In 1960, during the midst of Japan’s rapid economical growth period, Tokyo was chosen as the host of the 1964 summer Olympic games. The Meiji-jingu area was chosen as the main venue for the event, and the Japanese government wanted to construct the Olympic Village nearby. They set their eyes on the Washington Heights grounds, and started negotiating with the GHQ right away. With a lot of convincing and effort, the GHQ agreed on handing over the Washington Heights grounds back to Japan, and the construction of the Olympic Village finally began. A great deal of the facilities in Washington Heights remained untouched, and recycled as dormitories for the arriving athletes.

The Beginnings of Yoyogi Park

The autumn leaves of Yoyogi Park

The autumn leaves of Yoyogi Park

Already during the Olympics, when the Yoyogi area was used as the Olympic Village, plans to turn the area into a park were already brought up. When the Olympics ended, the remaining buildings in the former Washington Heights premises were finally deconstructed, and in between 1966 and 1971, the tree-planting process began. Some trees in the park were sent in from all over Japan, including prefectures bordering Tokyo and ones as far in Kyushu prefecture in southern Japan. Evergreens such as camphor, beech and laurel trees are planted in the outer surroundings of the park. In the central area are broad leved deciduous such as zelkova, cherry blossom and maple trees. For a spectacular view especially during the spring and autumn seasons, gingko and cedar trees are planted throughout the park.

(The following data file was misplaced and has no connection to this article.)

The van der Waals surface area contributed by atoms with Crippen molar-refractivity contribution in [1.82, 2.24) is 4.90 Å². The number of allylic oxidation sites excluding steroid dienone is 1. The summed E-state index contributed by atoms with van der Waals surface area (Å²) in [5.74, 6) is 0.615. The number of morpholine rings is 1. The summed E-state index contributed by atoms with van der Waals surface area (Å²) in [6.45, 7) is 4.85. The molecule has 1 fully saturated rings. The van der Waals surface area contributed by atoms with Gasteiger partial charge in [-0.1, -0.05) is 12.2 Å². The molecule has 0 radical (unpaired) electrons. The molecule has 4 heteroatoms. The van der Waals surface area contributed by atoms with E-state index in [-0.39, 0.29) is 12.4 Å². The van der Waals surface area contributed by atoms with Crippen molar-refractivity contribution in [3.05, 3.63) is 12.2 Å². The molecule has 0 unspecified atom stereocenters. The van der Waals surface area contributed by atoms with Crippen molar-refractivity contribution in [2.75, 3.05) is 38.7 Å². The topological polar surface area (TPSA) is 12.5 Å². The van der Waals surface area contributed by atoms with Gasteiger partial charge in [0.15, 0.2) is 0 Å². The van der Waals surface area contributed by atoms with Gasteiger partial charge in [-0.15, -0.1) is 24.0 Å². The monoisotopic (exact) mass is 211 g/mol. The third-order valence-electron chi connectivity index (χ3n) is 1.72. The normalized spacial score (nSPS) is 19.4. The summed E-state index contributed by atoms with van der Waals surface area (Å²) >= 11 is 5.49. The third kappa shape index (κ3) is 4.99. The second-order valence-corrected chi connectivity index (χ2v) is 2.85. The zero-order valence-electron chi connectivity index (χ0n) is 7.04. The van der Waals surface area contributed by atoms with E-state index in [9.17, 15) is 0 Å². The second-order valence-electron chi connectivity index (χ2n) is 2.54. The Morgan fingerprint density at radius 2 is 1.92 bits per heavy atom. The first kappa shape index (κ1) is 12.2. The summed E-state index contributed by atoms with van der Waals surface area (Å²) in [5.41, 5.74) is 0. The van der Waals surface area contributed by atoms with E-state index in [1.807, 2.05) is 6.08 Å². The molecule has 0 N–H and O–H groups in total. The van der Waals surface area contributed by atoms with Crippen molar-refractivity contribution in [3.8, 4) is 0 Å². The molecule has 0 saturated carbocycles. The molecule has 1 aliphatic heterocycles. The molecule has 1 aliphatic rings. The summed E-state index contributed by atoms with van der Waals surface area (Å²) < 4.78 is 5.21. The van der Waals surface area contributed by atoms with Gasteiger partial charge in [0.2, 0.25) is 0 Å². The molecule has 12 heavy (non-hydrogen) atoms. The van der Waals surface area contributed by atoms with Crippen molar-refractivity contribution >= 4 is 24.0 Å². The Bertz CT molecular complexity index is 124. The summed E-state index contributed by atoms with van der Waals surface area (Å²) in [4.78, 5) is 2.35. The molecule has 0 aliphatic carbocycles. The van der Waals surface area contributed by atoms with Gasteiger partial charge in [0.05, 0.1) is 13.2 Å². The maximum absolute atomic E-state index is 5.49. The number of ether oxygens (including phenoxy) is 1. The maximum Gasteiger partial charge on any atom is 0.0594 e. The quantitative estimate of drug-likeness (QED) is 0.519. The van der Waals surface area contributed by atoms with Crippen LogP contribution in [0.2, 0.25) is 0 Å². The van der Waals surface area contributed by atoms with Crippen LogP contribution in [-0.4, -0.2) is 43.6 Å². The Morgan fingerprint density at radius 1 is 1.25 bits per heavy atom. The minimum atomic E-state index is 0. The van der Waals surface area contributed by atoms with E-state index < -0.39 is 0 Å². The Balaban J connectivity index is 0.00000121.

Sights to see at Yoyogi park

Yoyogi Park is divided into two sections; the A district and B district. The A district is closer to Harajuku Station, and is the quieter and greener of the two. Dogs are not allowed in the A district (with the exception of the Dog Run), in order to keep the birds of the area safe. The B district is home to the Yoyogi National Gymnasium, used in the 1964 Tokyo Olympic Games. This district has much less forestry and provides several sports and event facilities.

Central Area

The water fountain in Yoyogi Park's central square

The water fountain in Yoyogi Park's central square

Located in the central half of the park is the Central Area. The fountain located in the park is surrounded by cherry blossom trees, and is a splendid sight during the spring. There is also the Flower Land in the Central area, and occasional flower exhibitions are held there. To the northern end of the Central area is the Yoyogi Dog Run, the largest dog park in Tokyo. To use the Dog Run, one must register themselves and their dog at yoyogidogrun.net (guidance available in English).

Panorama Square